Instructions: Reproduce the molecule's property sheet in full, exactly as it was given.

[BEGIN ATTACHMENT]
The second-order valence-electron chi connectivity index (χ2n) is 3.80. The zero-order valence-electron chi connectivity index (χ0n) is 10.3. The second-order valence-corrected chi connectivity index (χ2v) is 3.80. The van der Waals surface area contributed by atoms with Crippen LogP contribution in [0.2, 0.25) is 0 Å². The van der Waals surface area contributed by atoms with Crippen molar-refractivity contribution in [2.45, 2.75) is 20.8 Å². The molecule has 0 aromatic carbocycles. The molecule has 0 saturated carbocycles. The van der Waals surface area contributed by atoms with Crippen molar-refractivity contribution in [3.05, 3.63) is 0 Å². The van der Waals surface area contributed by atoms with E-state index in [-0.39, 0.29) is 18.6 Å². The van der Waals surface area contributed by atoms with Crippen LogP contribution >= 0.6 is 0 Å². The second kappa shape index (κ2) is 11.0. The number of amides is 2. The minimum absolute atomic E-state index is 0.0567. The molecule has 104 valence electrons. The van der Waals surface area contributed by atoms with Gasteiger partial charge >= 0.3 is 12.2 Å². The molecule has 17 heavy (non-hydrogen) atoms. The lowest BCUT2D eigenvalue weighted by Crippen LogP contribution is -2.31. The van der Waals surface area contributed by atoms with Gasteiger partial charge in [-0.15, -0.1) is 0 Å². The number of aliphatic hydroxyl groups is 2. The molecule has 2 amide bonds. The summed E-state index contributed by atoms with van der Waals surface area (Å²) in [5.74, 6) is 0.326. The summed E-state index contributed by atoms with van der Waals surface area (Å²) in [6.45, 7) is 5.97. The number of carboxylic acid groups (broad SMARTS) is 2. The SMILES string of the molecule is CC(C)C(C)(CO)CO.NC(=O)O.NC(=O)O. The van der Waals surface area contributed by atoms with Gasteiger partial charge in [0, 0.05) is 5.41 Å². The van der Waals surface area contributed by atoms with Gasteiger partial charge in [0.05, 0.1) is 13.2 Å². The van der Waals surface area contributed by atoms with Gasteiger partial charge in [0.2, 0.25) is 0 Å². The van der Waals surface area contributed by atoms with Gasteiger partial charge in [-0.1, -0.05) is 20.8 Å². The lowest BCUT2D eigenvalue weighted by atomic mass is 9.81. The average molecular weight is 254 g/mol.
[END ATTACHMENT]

The second-order valence-electron chi connectivity index (χ2n) is 3.80. The zero-order valence-electron chi connectivity index (χ0n) is 10.3. The second-order valence-corrected chi connectivity index (χ2v) is 3.80. The van der Waals surface area contributed by atoms with Crippen LogP contribution in [0.2, 0.25) is 0 Å². The van der Waals surface area contributed by atoms with Crippen molar-refractivity contribution in [2.45, 2.75) is 20.8 Å². The molecule has 0 aromatic carbocycles. The molecule has 0 saturated carbocycles. The van der Waals surface area contributed by atoms with Crippen molar-refractivity contribution in [3.05, 3.63) is 0 Å². The van der Waals surface area contributed by atoms with E-state index in [-0.39, 0.29) is 18.6 Å². The van der Waals surface area contributed by atoms with Crippen LogP contribution >= 0.6 is 0 Å². The second kappa shape index (κ2) is 11.0. The number of amides is 2. The minimum absolute atomic E-state index is 0.0567. The molecule has 104 valence electrons. The van der Waals surface area contributed by atoms with Gasteiger partial charge >= 0.3 is 12.2 Å². The molecule has 17 heavy (non-hydrogen) atoms. The lowest BCUT2D eigenvalue weighted by Crippen LogP contribution is -2.31. The van der Waals surface area contributed by atoms with Gasteiger partial charge in [-0.15, -0.1) is 0 Å². The number of aliphatic hydroxyl groups is 2. The molecule has 2 amide bonds. The summed E-state index contributed by atoms with van der Waals surface area (Å²) in [5.74, 6) is 0.326. The summed E-state index contributed by atoms with van der Waals surface area (Å²) in [6.45, 7) is 5.97. The number of carboxylic acid groups (broad SMARTS) is 2. The SMILES string of the molecule is CC(C)C(C)(CO)CO.NC(=O)O.NC(=O)O. The van der Waals surface area contributed by atoms with Gasteiger partial charge in [0, 0.05) is 5.41 Å². The van der Waals surface area contributed by atoms with Gasteiger partial charge in [0.05, 0.1) is 13.2 Å². The van der Waals surface area contributed by atoms with Gasteiger partial charge in [0.2, 0.25) is 0 Å². The van der Waals surface area contributed by atoms with Gasteiger partial charge in [-0.1, -0.05) is 20.8 Å². The lowest BCUT2D eigenvalue weighted by atomic mass is 9.81. The average molecular weight is 254 g/mol.